Jason SpencerJason Spencer
Three weeks ago, the 1.4 million square foot former home of American Motors sold at auction for a mere $500. Although, the auction was ultimately cancelled due to a tax dispute with the previous owner, this auction highlights the challenges and possible opportunities real estate in Detroit represents.
Once known as the Paris of the Midwest, the last decade has been a challenging time in Detroit: General Motors and Chrysler both went bankrupt, the city went through the largest municipal bankruptcy in US history, and the population of the city decreased by approximately 100,000 people. And yet, the Downtown, Midtown, and New Center neighborhoods of the city are experiencing a resurgence.
These areas have some amazing Art Deco buildings and industrial spaces that were built during the 1920s at the height of the US auto industry. While a lot of these buildings have sat abandoned for several years, they are being bought and renovated at a brisk clip and demand for loft and residential space is spiking. In the most recent edition of its annual Emerging Trends in Real Estate, the Urban Land Institute (ULI) ranked Detroit as the 33rd (out of 75) market to watch this year and rated the city as having “generally good” real estate prospects in the year to come. While most cities would not celebrate being ranked 33rd, this is a vast improvement compared to previous years.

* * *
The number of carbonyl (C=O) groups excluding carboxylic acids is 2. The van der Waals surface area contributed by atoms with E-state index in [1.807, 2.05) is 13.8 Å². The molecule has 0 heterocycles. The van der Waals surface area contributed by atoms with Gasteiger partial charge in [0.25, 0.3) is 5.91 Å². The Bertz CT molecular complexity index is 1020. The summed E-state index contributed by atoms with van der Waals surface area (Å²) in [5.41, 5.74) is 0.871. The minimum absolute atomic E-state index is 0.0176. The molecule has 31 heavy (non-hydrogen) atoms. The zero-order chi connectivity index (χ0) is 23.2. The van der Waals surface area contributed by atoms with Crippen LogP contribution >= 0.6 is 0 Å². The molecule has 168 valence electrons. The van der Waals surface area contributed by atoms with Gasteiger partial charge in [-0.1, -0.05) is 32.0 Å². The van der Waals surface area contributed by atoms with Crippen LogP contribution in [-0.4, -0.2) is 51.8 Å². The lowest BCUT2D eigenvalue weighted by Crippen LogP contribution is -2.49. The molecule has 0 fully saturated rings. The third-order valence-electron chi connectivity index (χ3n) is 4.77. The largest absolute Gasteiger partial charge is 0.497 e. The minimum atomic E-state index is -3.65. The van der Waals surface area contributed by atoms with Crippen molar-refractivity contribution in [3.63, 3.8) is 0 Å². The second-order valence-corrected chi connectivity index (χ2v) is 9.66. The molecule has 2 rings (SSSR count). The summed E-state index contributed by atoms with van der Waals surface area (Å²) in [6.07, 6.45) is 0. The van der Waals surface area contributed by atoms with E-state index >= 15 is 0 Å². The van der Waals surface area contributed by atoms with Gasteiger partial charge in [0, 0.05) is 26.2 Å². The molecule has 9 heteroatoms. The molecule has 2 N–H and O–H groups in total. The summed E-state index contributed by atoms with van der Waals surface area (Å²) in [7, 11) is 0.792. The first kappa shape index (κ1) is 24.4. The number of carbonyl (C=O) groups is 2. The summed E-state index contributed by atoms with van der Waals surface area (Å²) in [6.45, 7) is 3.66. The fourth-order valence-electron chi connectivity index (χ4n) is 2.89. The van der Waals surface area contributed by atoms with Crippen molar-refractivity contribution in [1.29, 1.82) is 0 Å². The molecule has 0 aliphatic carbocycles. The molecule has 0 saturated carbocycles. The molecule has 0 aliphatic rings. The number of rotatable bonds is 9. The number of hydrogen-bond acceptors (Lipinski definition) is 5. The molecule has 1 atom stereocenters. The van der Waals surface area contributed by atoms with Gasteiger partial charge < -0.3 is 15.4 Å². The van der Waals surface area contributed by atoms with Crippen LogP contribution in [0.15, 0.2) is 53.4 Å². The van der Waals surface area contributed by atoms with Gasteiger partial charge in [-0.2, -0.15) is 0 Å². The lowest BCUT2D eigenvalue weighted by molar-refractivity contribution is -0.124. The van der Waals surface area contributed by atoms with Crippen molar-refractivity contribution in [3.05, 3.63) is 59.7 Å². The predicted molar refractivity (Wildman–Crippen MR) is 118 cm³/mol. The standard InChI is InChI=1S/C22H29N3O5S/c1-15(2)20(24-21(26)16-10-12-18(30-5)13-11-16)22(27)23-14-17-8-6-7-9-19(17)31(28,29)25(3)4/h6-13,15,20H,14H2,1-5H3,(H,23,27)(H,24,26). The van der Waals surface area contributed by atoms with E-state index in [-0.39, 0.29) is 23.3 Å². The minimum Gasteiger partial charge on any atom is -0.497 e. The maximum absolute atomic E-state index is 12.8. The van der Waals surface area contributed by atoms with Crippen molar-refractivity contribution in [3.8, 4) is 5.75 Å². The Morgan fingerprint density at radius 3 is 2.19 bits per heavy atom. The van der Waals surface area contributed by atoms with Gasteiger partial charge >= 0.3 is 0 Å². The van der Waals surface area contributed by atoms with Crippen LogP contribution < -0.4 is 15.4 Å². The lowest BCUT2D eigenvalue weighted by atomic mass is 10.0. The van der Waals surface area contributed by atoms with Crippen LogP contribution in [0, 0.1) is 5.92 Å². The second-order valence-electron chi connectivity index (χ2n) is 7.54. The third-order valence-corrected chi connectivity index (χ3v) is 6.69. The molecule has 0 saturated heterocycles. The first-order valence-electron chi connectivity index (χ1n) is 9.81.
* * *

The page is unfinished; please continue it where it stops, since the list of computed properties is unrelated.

In September, Michigan’s unemployment rate dropped to 5.0%, 0.1% below the national average of 5.1% for the first time in fourteen years. A small tech industry has emerged in Detroit over the last couple of years, but the city remains mostly reliant on the US auto industry for most of its economic activity.
Some of the excitement in Detroit is being generated by the construction of the M-1 Streetcar which is currently under construction. When completed the line will stretch 3.3 miles down Woodward Avenue and will connect Downtown Detroit with the New Center Area of the city.
The Illitch family is also in the process of developing the new “Detroit District,” a 45-block mixed-use project that will have residential, office, retail, and restaurant uses, anchored by the a new $532 million hockey arena.
While the number of real estate opportunities in Detroit is increasing, there are still some challenges to be addressed. Mutual cooperation between the city and the surrounding suburbs has improved during the last few years, but more cooperation is needed. The size of the city presents an additional challenge: while the Downtown, Midtown, and New Center area undergoing a resurgence, little redevelopment is occurring in the residential areas that surround these pockets of development. And, even though US automakers are expected to sell 17.5 million cars in 2015, a far cry from the 10.4 million cars the companies managed to sell in 2009 at the depth of the great recession, the city is still too reliant on one industry (Reuters).
It is hard to tell how these different competing interests will work out and whether the city will be able to maintain its economic momentum, but the next few years promise to be an interesting time for real estate in the Motor City.